It's the stars, not the cars
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CHARLOTTE, N.C. -- You will hear about the great accomplishments of Buck Baker, Cotton Owens, Herb Thomas, Leonard Wood and Rusty Wallace on Friday night when the fourth class is inducted into the NASCAR Hall of Fame. You will hear great stories showcasing their personalities that contributed to their legendary status.
You won't hear much, if anything, about how the chassis or car that they drove back in the day looked.
Last I checked, a car hasn't been nominated for consideration into the Hall. Last I looked, a car hasn't won a race without a driver or signed an autograph for a fan.
Unless the "Gen 6" has a "Herbie the Love Bug" mechanism that we don't know about, that won't change.
Nevertheless, NASCAR is promoting the new car and how it will improve racing -- the sport -- like it can challenge Dale Earnhardt Jr. for the most popular driver award.
An email arrived on Monday that said: "Road Warrior: NASCAR's Gen 6 Car Embarks On Multi City Media Blitz."
Reigning Sprint Cup champion Brad Keselowski "accompanied" his No. 2 Ford to ESPN's Bristol, Conn., campus on Wednesday. Earnhardt was scheduled to "accompany" his No. 88 Chevrolet to New York City for several stops on Friday.
NASCAR president Mike Helton kicked off the tour on Tuesday in Detroit by saying, "We've found that four of five of our fans have an affinity for the brand of car. A lot of those relationships are even older than the relationship with their favorite driver."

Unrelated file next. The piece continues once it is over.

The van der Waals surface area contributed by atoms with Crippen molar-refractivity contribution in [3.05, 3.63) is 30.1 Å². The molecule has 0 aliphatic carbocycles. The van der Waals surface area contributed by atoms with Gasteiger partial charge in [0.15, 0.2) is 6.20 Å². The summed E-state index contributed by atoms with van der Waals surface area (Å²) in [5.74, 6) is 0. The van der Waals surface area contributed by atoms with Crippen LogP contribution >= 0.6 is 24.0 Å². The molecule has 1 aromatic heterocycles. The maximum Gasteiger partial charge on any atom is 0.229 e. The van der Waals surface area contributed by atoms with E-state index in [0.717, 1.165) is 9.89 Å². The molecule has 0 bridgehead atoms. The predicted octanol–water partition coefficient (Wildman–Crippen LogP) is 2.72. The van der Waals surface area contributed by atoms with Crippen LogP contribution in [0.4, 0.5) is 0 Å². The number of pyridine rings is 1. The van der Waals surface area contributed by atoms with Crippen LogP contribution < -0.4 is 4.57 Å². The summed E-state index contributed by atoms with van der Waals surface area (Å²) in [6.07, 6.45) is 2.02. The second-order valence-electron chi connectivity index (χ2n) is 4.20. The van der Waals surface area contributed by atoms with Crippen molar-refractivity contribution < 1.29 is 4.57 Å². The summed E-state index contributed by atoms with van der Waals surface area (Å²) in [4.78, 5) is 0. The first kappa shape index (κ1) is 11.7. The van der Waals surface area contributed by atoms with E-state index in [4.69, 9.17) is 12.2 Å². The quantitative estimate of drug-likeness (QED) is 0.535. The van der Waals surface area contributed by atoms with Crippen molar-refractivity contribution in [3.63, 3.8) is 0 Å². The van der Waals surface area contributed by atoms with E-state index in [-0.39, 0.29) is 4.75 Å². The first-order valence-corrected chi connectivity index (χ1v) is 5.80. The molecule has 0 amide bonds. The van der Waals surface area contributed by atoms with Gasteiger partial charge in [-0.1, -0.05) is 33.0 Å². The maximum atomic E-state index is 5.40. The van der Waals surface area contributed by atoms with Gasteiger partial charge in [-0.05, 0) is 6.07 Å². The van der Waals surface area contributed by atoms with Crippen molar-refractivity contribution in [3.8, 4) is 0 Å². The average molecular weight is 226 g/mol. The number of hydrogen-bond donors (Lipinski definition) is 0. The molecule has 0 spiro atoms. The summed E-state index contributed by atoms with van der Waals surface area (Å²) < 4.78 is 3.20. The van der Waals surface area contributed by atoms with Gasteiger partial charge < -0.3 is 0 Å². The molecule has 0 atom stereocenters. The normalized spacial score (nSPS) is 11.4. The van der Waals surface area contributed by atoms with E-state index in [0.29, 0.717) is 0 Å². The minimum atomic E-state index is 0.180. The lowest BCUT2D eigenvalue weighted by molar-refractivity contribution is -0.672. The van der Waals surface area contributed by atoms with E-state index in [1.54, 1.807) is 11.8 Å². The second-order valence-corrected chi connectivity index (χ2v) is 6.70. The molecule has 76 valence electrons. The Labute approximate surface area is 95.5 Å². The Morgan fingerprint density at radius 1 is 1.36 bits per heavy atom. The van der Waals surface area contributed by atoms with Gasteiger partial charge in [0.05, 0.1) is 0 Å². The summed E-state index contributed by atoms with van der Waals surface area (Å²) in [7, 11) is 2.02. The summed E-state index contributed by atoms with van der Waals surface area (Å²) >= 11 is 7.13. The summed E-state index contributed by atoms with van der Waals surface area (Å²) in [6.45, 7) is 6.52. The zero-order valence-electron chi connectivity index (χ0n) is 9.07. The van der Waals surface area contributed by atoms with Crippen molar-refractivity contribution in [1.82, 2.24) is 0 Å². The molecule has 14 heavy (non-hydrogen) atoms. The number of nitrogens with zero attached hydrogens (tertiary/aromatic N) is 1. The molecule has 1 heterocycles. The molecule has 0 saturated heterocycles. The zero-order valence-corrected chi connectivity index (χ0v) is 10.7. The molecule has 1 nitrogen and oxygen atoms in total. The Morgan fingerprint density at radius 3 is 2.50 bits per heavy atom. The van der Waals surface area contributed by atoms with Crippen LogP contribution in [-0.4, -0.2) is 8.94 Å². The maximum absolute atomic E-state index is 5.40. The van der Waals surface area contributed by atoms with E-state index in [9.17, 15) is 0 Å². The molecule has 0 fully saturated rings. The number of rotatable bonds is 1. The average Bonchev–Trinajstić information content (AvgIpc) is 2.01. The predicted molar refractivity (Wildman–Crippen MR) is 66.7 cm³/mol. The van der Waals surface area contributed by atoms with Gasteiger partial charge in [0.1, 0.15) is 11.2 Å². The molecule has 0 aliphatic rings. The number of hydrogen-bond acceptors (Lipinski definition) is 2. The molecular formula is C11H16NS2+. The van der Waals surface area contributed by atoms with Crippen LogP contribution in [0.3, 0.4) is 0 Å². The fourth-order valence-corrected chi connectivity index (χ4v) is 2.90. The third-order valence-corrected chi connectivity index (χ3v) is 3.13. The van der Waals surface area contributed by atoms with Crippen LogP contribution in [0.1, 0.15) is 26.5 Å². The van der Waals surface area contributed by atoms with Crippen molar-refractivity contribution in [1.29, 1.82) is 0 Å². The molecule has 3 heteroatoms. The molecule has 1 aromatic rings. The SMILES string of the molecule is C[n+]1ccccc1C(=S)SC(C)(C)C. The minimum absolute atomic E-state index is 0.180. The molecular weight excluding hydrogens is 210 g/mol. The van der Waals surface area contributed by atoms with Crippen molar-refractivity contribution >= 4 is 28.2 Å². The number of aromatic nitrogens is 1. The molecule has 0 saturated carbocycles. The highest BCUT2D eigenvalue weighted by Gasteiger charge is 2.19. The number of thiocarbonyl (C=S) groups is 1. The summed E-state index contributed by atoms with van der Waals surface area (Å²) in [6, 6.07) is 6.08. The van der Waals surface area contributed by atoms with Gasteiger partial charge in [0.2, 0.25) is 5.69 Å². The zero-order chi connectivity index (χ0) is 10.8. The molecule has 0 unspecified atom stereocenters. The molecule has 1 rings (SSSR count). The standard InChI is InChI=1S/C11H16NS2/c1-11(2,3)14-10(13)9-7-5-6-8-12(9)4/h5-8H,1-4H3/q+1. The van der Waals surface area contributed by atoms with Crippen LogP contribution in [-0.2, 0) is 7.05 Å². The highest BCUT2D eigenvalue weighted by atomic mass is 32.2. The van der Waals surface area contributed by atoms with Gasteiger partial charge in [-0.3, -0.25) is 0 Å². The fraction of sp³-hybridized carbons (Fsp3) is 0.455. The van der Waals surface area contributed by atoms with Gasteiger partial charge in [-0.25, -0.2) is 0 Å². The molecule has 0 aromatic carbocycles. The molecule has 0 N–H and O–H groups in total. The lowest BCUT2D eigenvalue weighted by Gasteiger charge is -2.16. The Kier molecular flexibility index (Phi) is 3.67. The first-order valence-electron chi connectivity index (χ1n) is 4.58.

That may be true. But I'm betting fans who come to any of these events do so for a chance to meet the driver, not the car that has been paraded out there since Ford introduced the "Gen 6" Fusion more than a year ago.
As the Hall of Fame induction ceremony nears, I am reminded the drivers and personalities are -- and always have been -- the stars of NASCAR.
The cars, like a pair of Danica Patrick's $1,200 designer shoes, are an accessory. They look nice, but they don't put you in Victory Lane without something in them.
That's not to suggest the brand identity the "Gen 6" brings back to the sport isn't good. It is.
That's not to suggest we can't hope the competition improves. You always want that.
But the hype surrounding the new car has been like a film critic predicting a movie will win an Oscar before it is released.
And then it doesn't, and people are disappointed.
Headlines from a Darlington tire test on Tuesday said drivers like the "Gen 6" at NASCAR's oldest superspeedway, that speed records will fall. Another suggested that Patrick's transition into the Cup series will be helped by the "Gen 6."
Another said Hendrick Motorsports will be even more dominant with the "Gen 6" than it was before.
I sometimes wonder, if this were 1979 and a fight broke out between Cale Yarborough and the Allison brothers in the infield, if we wouldn't hear more about how the "Gen 6" helped create a milestone moment than we would the actual melee.
We get it. It's a great look, a much-needed look for manufacturers to become relevant again. It may help bring back some of the race on Sunday, sell on Monday.
But let's temper the enthusiasm.
Fans aren't going to flock to Daytona International Speedway the next two weeks because the car looks more like the one they drive. They're going to see if Earnhardt can win another Daytona 500 or if Tony Stewart can win his first.